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Hawaii_Jake's avatar

Why tragedy?

Asked by Hawaii_Jake (33034points) March 11th, 2012

King Lear
Oedipus the King
The Oresteia
Long Days Journey Into Night

In one list of the 100 greatest plays written to date, I counted well over 60 or 70 tragedies. The rest were comedies, so-called problem plays, and others like absurdist works that defy categorization.

One doesn’t have to know much about theater to know the names of some of the greatest theatrical works.

Why are they tragedies?

Is life ultimately a tragedy that we humans have to portray it thus?

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30 Answers

creepermax's avatar

Whoa. Yeah, I just read Anouilh’s Antigone and it totally made me think that! Tragedies always make me feel alive, like affirming my existence. I think life is a tragedy, a beautiful tragedy.

Imadethisupwithnoforethought's avatar

Tragedy cements our investment in a character beyond comedy.

It is the difference between having a friend we have only known in good times, and a friend we have known in good times and bad. We are going to have deeper emotions for a tragic play due to that emotional bond, and speak higher of the play.

Aethelflaed's avatar

Is life ultimately a tragedy – Yes.

But, it’s also harder to realistically portray tragedy than it is to make comedy. Now, comedy is hard, and it’s especially hard if you’re going for more intellectual stuff instead of using fart jokes and tearing into public figures, and it’s yet even harder to get many cultures across centuries to see the same stuff as funny. But to get people to identify with gut-wrenching depression, psychosis, nervous breakdowns, panic attacks, etc, is harder, especially if they don’t have first-hand knowledge of that experience. And, tragedy can bring us together in ways comedy can’t – if you’ve lost a child, and you find someone else from anywhere in the world that’s lost a child, that’s a bigger bonding thing than laughing about how romantic love is so absurd and does turn you into an ass.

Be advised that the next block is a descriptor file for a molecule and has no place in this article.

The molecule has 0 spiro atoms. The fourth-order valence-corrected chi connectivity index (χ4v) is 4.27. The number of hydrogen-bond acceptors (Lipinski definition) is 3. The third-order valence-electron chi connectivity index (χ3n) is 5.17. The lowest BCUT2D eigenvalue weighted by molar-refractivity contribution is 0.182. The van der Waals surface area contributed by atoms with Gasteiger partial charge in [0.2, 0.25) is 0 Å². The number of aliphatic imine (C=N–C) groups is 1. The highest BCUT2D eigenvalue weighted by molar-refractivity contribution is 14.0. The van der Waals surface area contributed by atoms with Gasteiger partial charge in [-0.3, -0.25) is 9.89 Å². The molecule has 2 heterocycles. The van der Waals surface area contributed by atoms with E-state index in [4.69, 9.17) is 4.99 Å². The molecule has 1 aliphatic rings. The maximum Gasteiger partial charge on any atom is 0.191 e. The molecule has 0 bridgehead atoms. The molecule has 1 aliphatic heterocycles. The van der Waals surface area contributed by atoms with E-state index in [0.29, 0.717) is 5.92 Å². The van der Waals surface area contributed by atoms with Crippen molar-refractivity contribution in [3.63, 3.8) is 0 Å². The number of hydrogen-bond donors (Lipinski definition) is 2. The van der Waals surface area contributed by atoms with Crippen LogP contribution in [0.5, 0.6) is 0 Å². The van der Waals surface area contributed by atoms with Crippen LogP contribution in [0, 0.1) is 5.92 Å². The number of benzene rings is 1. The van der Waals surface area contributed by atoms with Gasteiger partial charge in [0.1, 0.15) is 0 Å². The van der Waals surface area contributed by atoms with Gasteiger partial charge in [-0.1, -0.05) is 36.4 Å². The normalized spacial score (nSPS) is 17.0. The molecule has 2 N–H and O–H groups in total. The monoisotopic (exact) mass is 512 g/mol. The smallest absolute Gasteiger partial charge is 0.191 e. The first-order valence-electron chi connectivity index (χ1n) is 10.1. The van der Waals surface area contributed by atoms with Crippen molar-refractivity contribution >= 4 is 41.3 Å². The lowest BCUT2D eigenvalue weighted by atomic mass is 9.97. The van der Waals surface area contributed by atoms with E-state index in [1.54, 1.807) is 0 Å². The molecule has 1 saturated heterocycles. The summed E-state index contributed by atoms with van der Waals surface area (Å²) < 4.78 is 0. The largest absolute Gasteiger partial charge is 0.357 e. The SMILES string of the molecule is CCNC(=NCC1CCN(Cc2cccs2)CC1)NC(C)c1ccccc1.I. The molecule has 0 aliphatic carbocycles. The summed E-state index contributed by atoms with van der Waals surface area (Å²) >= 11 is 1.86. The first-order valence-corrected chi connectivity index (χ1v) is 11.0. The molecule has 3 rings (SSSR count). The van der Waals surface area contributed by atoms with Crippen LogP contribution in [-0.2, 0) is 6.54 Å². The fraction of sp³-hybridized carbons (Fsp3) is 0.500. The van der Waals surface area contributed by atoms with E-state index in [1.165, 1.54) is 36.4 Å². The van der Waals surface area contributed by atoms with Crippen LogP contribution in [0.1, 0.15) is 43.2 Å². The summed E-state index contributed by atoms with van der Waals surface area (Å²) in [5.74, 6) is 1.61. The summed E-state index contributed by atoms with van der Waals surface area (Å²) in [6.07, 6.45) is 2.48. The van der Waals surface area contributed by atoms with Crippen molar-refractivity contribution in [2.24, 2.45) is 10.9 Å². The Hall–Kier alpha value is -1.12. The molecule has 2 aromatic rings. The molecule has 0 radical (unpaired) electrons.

Sunny2's avatar

A play has to have conflict and that’s easier to come by with a tragedy.

fundevogel's avatar

It may be that comedies are more rooted in the time that produces them where as tragedies tend to center on universal human concerns.

Also, William Fucking Shakespeare.

SpeedskaterMan's avatar

I guess it’s because life itself is ultimately a tragedy, that’s why there are so many plays and songs that are tragic, to help us cope with it.

linguaphile's avatar

Because tragedies deal with the vulnerability and fallibility of being human; even if it hasn’t happened to us, we can relate.

ucme's avatar

Because Shakespeare was a fan of the Bee Gee’s?

rebbel's avatar

For the same reasons why good news newspapers don’t sell.
‘We’ (apparently) are not interested in good news, we want to read/hear/see misery.
Think of ‘disaster tourism’.

SmashTheState's avatar

Amerikan culture is infantilized. Study after study has shown the links between conservatism and stupidity. The lower the IQ, the lower the education, the more likely a person is to be a conservative. The educational system and the mass media have been deliberately sabotaged to create an entire nation of weak-willed, poorly-educated, fearful, ignorant, and arrogant pollyannas who are emotionally ill-equipped to deal with the tragedy which is real life. This is why every movie which comes out of Hollywood has to have a “happy ending,” and why cinema elsewhere in the world either fails to attract attention in Amerika or (as in the case of, for example, The Descent) is actually butchered to give it the requisite “happy ending.”

As you have noted, the majority of great literature is tragic, because life is tragic. It is only in Amerika that people lack the emotional clarity to relate to tragedy.

thorninmud's avatar

Some philosophers say that all philosophy is, at its core, an attempt to reconcile ourselves to death. Death and loss are our ultimate koan, the thorny enigma that shadows us and that our minds compulsively spar with.